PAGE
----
“Searson got great strength because he got away with it, and he upped the ante about taking kids to the confessional. So we put in place a whole lot of things to guard against him,” Sleeman says. ”There were always at least two staff inside the church, and we put in place a timetable for confession, but he ignored it. If he saw my car wasn’t there he’d rush over to the school and grab a group [of children].”
Despite this, Holy Family was thriving. It was a finalist in Victorian school awards, and educators came from around the country and overseas to study Sleeman’s ideas.
In the end, becoming increasingly volatile himself – on one occasion he threatened to “rearrange” Searson’s face – Sleeman decided he would have to resign. He thought it would create such waves that the church and CEO would have to act. Parents were up in arms and demanded Searson’s removal. But Searson stayed and, apart from a short stint coaching football in Chadstone, Sleeman never worked in Catholic education again. “I was suicidal. I was treated like I had leprosy.”
He went to interview after interview, in Victoria and Queensland, and things would go well until he was asked why he left Doveton. He would just say “personal reasons”, as advised by the education office. After he noticed a paper on a desk at an interview, he became convinced that the CEO was undermining him, telling schools “he’s a great educator and works harder than anyone, but you’ll never be able to control him”.
The Sleemans bought a general store in Longford, then Graeme got a job driving horse semi-trailers, but his physical and mental health declined. In 1998 he had a breakdown, and was referred to Melbourne’s Independent Commissioner into Sex Abuse, Peter O’Callaghan, QC.
For several years, O’Callaghan paid expenses and “wages” totalling $90,000 for both Sleeman and his wife out of his own pocket and without the approval of the Melbourne archdiocese.
He did this until the church finally paid Sleeman $150,000, a sum Sleeman says was not even close to what he had lost in income, superannuation and lost opportunities. “My family was totally dislocated, and we didn’t know where the next meal was coming from,” he says.
Carmel Rafferty joined Holy Family school the year after Graeme Sleeman left. But she wasn’t forced into the front line until she started teaching grades 5 and 6 in 1992.
“I lost my job over it, and during the process I couldn’t make children safe.”
She says the school’s staff had a good idea of what was going on with Searson. Altar boys didn’t want to serve; asked why, they said “because of the way he touches us”. One boy became upset during a sex education class when a teacher mentioned erections – he began rolling on the floor saying, ”Oh no, Father’s got a big penis”.
In 1991, concerned at the way Searson was loitering around the boys’ toilets, the staff sent a deputation of three teachers to the regional bishop, George Pell, now Archbishop of Sydney. Nothing was done.
Rafferty says that over time many people approached her about Searson: children seeking safety, different concerned parents, a police liaison officer who wanted her to ask Vicar General Gerald Cudmore to remove Searson (she did, in vain), and a worker at Doveton Hallam Health Centre after an incident in which Searson picked up a girl in his car.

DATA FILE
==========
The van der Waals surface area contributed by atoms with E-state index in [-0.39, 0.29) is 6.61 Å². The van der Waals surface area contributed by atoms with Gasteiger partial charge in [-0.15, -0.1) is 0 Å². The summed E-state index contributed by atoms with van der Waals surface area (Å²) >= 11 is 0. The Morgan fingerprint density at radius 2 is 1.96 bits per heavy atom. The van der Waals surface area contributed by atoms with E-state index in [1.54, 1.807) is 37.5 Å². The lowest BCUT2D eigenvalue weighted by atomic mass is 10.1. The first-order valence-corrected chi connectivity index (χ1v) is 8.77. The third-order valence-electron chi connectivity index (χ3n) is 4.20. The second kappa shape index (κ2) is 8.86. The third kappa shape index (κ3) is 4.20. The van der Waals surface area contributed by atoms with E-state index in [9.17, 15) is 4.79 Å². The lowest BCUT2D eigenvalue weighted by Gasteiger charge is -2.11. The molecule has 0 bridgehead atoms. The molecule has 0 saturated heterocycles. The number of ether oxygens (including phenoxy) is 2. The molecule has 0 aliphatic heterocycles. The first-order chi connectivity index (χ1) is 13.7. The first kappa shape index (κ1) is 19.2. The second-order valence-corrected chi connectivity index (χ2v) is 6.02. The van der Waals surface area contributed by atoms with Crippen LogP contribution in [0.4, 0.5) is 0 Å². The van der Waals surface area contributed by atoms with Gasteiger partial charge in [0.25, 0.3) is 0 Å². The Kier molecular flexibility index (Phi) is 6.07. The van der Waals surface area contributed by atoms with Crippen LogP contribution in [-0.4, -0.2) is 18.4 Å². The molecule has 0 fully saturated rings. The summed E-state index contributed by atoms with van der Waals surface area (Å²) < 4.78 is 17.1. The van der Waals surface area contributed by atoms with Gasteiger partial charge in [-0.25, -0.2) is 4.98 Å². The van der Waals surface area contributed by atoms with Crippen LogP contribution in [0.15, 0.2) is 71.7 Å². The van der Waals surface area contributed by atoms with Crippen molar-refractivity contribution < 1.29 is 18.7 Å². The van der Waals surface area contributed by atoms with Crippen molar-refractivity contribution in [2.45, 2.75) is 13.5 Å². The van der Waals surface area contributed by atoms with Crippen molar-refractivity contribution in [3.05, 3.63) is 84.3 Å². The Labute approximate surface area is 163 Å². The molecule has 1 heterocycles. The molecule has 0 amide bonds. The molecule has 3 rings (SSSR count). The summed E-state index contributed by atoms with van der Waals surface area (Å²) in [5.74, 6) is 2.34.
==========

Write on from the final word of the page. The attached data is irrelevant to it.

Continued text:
Her relationship with Searson deteriorated. The CEO wanted to be told about Searson, but would tell her, ”Don’t say anything, it’s being handled”. Instead, she says, she was pressured out of her teaching career and livelihood. She resigned in 1993.
”This has wrecked my life, basically.” She had to move house because she couldn’t pay the mortgage, and spent six years working in a call centre. ”I felt my soul was dying.”
For 13 years she sought compensation for wrongful dismissal, and was finally given a compensation for ”hardship and distress”.
Searson’s reign finally ended in 1997 when he was charged with the physical (not sexual) assault of two altar boys and stood down.
The Age put several questions to the Catholic Archdiocese and CEO about why they did not act against Searson despite receiving complaint after complaint.
Independent Commissioner Peter O’Callaghan noted in 2004 how surprised he was that Searson was left so long as a parish priest, “producing ill will, frustration and concern to school and parish staff, fellow priests and parishioners”.
A spokesman for the archdiocese replied that Searson was an eccentric and difficult person, but until a formal complaint in 1997 there was no evidence on which the church could act.
“Searson’s conduct was examined from time to time, but nothing firm could be established under the processes that were then in place.”
Searson was warned about behavioural issues, but the church did not know of his sexual misconduct.
The archdiocese says it would have acted had it known about the Indian girl living with Searson, and when it found out about his gun it demanded he surrender it to police.
Similarly, the CEO says it would have acted had it known about the stolen $40,000.
Sleeman says that given he informed authorities about both episodes, he finds this ignorance hard to explain.
Sleeman, like many victims, suspects that the archdiocese did not find evidence because it was disinclined to look too hard. At the least, they knew he was not the pastorally sensitive priest Holy Family needed.
Similarly, the CEO says it gave “regular and considerable support” to Sleeman, but did not identify a single example. Nor could Sleeman.
Both Graeme Sleeman and Carmel Rafferty plan to make submissions to the inquiry into the church’s handling of sex abuse now being conducted by a parliamentary committee. Submissions close on September